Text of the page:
Having a brother or sister with a life-limiting condition, or being bereaved, often puts huge mental pressures on siblings. Our siblings groups are a way for siblings to explore their feelings and emotions and when the time comes, to work out how to grieve. In February, a group of supported and bereaved teenagers from both our hospices went for a day out to let off some steam and have some high speed fun Go Karting at Surbiton Raceway.

Research has shown that siblings of children with life-limiting conditions may experience feelings of isolation, anger, jealousy, guilt and anxiety, which if not addressed could damage their mental health. They might feel the need to not share their problems with parents who have to spend large amounts of time looking after their brother or sister, or they might suffer from lack of sleep if sharing a bedroom with a brother or sister who needs regular medical care during the night.

Our siblings’ days are built around therapeutic activities, as well as having fun and making friends with those in similar circumstances. The days also allow children to explore their own interests and express themselves in a variety of ways. The teenage siblings group is for young people between the age of 12 and 18 years.

The day on the track started with an ice breaker, asking the group to challenge their taste buds. Brand labels were removed off various drinks and snacks and the group were asked to vote on their favourites.

Then it was time to put the pedal to metal as they ventured out to the Go-Kart track which was bathed in beautiful winter sunshine. The group took on the care team in an ultimate race – and it was safe to say the care team were left behind – somewhat more cautious behind the wheel!

Sarah Hodkinson, Lead Therapist at Shooting Star Children’s Hospices said, “There are many things that help teenagers as they experience the physical and emotional symptoms of adolescence, including being allowed more independence, building trusting relationships with peers, sleepovers, exploring interests and much more. For young people with life-limiting conditions and their siblings, these things are not always so straightforward. For example, it can be difficult to grant independence to a young person who requires a high level of round-the-clock care, or it can be difficult for a sibling to invite a friend over for a sleepover and to explain all the equipment and carers in their home. At Shooting Star Children’s Hospices our groups and events for young people help provide these necessary opportunities, supporting their development and emotional needs, enabling them to grow in confidence and build a supportive network of peers around them. The young people often tell us that it is very important that the activities are fun! 75% of the young people also tell us that there are no other services or groups that support them in this way. This helps us to know the importance of what we do.”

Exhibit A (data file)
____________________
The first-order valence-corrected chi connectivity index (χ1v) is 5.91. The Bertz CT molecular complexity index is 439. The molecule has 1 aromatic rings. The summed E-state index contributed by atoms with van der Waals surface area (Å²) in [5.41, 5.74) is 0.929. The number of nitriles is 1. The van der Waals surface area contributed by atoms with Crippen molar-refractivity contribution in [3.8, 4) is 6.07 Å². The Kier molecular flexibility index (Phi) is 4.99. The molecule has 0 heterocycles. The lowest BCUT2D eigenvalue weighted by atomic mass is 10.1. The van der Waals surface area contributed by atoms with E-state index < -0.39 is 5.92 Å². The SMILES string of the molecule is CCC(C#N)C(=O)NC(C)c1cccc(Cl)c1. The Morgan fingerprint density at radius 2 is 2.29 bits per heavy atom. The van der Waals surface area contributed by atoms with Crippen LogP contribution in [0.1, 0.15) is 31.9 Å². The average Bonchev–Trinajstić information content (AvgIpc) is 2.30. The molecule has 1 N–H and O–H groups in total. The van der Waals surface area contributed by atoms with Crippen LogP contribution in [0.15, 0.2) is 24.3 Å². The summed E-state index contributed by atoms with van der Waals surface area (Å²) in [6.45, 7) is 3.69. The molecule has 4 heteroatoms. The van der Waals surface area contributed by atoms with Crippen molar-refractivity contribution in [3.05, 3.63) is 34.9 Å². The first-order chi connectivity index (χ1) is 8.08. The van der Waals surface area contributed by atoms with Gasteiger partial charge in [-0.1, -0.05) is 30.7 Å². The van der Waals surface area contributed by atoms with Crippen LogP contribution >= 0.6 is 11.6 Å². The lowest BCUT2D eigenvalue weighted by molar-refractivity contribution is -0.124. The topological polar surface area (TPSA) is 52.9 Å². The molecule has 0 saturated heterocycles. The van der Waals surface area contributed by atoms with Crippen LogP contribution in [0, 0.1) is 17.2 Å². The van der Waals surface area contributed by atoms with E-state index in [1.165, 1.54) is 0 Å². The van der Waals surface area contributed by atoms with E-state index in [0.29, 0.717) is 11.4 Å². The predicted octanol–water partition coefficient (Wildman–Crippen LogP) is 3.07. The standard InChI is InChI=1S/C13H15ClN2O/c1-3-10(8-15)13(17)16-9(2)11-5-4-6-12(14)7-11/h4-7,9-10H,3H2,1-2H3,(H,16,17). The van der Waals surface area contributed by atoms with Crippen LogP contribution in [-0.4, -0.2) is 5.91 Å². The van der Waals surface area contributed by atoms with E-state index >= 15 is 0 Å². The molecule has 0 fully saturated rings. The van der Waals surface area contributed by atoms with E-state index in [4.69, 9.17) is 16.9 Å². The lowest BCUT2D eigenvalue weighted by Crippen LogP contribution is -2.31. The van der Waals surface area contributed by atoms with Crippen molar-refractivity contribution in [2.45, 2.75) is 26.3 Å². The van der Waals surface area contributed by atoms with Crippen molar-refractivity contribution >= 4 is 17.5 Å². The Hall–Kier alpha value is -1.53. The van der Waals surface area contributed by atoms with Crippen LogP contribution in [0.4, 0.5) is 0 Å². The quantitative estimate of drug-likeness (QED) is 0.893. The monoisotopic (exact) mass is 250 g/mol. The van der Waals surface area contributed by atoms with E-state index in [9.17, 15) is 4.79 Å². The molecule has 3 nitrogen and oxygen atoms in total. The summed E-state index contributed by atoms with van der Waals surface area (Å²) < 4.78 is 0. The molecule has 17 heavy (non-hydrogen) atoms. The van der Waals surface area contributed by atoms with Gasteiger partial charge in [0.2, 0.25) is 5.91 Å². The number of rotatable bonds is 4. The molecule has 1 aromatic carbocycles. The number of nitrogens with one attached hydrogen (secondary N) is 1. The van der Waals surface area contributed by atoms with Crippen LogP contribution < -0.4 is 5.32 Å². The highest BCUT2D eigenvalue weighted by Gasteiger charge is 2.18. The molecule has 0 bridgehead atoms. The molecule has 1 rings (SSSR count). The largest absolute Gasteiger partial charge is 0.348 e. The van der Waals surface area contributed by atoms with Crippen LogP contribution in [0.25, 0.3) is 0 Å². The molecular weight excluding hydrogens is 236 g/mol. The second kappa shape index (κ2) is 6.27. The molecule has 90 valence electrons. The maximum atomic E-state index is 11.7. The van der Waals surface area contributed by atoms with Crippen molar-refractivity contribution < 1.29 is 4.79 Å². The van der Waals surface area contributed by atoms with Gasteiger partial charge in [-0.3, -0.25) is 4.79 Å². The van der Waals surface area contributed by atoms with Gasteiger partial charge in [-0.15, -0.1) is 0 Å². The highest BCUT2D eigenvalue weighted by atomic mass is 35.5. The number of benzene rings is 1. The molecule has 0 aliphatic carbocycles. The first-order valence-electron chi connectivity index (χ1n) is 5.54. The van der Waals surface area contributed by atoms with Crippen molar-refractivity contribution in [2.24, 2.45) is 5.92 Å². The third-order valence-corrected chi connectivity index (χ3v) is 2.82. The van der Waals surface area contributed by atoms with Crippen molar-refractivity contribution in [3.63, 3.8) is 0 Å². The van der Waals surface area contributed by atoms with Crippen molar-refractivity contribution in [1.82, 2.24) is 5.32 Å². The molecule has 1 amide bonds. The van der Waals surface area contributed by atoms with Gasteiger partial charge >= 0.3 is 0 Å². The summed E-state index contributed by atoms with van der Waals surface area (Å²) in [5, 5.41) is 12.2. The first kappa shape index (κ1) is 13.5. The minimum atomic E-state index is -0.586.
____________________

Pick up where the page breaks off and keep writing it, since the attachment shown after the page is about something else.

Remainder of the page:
It wasn’t just the siblings having fun, as during the most recent Youth Club at Shooting Star House, the group were tasked with creating their very own piece of art. Youth club is held every month at both hospices, and is an opportunity for supported young people aged between 12 and 18 to meet other teenagers in a similar position and develop social friendships in a safe environment.

Following the recent transformation of the family dining and lounge area of our Hampton hospice (see the pictures here), it was the turn of the teenage room to have it’s very own transformation.

A graffiti artist from Graffiti Kings joined the group in creating their very own artwork on the wall in the teenage room of Shooting Star House – with amazing results. Dawn Hall, Hospice at Home Care Team Member said, “We usually have between five and ten youngsters at Youth Club and we always try to have a different activity that they have either chosen or asked about before. It’s an amazing opportunity for the teenagers to just be teenagers, chat to each other and forget the disability that can hold them back from other things. It’s also a great social point for the teenagers and interactive too.”

It’s important to have a separate space for our supported young adults and their siblings to be able to enjoy their favourite things. Both hospices have such spaces providing a perfect environment for them to be with their peers, play computer games, listen to music and simply hang out.

We provide an extensive range of counselling, therapies and support groups for the whole family including parents, siblings and grandparents. Find out more about the support we offer here.